Rockies Franchise owner Dick Monfort’s comments were better, though not ideal. In April he told the Associated Press, “I’d like to know exactly what happened. It’s easy for us all to speculate on what happened. But really, until you really know, it’s hard. You’re dealing with a guy’s life, too.” Monfort, while expressing understandable concern for this player, sounds apologetic to Reyes, rather than the woman he was charged with abusing.
Sympathizing with Reyes in this matter, while he may be sorry for reportedly committing actions that had visible consequences, centers the experience of an abuser in a culture that silences, blames, shames, and erases survivors of domestic violence and perpetuates abusive behavior.
Much of the media, meanwhile, has taken action either to diminish Reyes’ alleged crimes or dismiss them completely. The Post‘s Kiszla, for example, was plain encouraging of Reyes, for whom he “hoped nothing but the best, if his wife had forgiven him.” His uninformed commentary shows utter lack of understanding of domestic violence and what Katherine Reyes might be experiencing in deciding to “not cooperate with the prosecutors” on the case. Fox News was similarly insensitive. At the very least, the media can provide a short explanation as to what domestic violence is and why victims may be reluctant to work with police and the criminal justice system in the first place. The “inaction, hostility, and bias” they might face, as the American Civil Liberties Union put it, is real. And their personal fear of consequences are legitimate.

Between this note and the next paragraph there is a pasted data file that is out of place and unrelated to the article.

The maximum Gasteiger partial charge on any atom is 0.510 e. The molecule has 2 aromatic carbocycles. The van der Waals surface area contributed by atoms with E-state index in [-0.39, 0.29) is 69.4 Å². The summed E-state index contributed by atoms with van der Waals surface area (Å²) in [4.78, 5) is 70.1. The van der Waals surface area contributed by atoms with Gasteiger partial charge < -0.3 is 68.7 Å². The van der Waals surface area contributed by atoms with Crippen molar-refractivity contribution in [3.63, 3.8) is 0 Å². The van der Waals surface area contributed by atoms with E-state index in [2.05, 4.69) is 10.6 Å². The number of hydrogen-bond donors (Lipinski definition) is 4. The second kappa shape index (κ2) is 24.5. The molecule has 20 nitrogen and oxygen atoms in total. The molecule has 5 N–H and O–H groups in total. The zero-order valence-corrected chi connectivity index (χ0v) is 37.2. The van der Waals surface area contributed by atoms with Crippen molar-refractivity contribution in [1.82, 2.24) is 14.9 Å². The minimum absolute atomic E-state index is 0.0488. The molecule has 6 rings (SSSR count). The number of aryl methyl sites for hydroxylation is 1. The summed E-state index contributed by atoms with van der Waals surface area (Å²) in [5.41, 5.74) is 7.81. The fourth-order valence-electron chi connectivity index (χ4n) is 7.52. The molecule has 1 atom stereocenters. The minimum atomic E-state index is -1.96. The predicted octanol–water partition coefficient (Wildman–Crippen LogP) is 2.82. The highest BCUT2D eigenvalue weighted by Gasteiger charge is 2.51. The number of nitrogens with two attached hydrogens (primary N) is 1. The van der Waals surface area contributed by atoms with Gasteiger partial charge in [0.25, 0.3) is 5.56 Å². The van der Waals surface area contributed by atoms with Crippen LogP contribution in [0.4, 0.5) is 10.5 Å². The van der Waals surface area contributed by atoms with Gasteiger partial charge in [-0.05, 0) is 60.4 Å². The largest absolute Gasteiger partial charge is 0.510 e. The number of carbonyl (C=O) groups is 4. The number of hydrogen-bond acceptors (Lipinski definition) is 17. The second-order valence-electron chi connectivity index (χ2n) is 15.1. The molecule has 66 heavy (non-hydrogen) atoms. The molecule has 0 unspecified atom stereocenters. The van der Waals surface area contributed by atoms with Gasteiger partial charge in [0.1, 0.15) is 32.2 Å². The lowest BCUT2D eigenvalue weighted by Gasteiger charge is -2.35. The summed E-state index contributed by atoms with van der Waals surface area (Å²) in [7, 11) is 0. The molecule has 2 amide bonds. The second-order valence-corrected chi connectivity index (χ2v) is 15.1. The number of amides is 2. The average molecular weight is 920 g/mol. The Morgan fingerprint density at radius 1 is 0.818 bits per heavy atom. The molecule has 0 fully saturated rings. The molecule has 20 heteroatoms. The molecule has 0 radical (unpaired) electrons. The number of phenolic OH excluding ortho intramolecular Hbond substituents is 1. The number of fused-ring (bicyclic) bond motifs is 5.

Nightengale of USA Today had a particularly awful response, explicitly sympathizing with Reyes, saying “that one ugly night in Hawaii cost Reyes his pride and his job.” Except that domestic violence, a cycle of power and control, is hardly ever just “one ugly night.”
Furthermore, incidents of reported domestic violence need to be named as such. In the coverage of Reyes’ charges in Hawaii, the media failed to do so. Though ESPN reported Reyes had been arrested on abuse charges, it still said Reyes had “an argument with his wife [that] turned physical.” The Chicago Tribune labeled it as “an altercation.” The Tribune was also inaccurate in reporting that Reyes ‘choked’ his wife, when the it was actually strangulation. Technically, choking by definition is when the airway is blocked internally. Strangulation, however, is the act of blocking the passage of air through the external use of force. While the difference is subtle—in fact, the police report itself logged the action as “choking”—the ramifications are large. Describing the act as an expression of dominance signals to the public that acts of violence have perpetrators. It also gives detailed meaning to “domestic violence,” an all-encompassing phrase whose intricacies are not widely understood.
While it may seem petty to be picking over semantics, accurate framing is the difference between two partners having a disagreement and one partner committing threatening acts of violence against another in a cyclical power dynamic. It’s the difference between public acceptance of horrific behavior and public recognition of unhealthy, unacceptable relationship dynamics.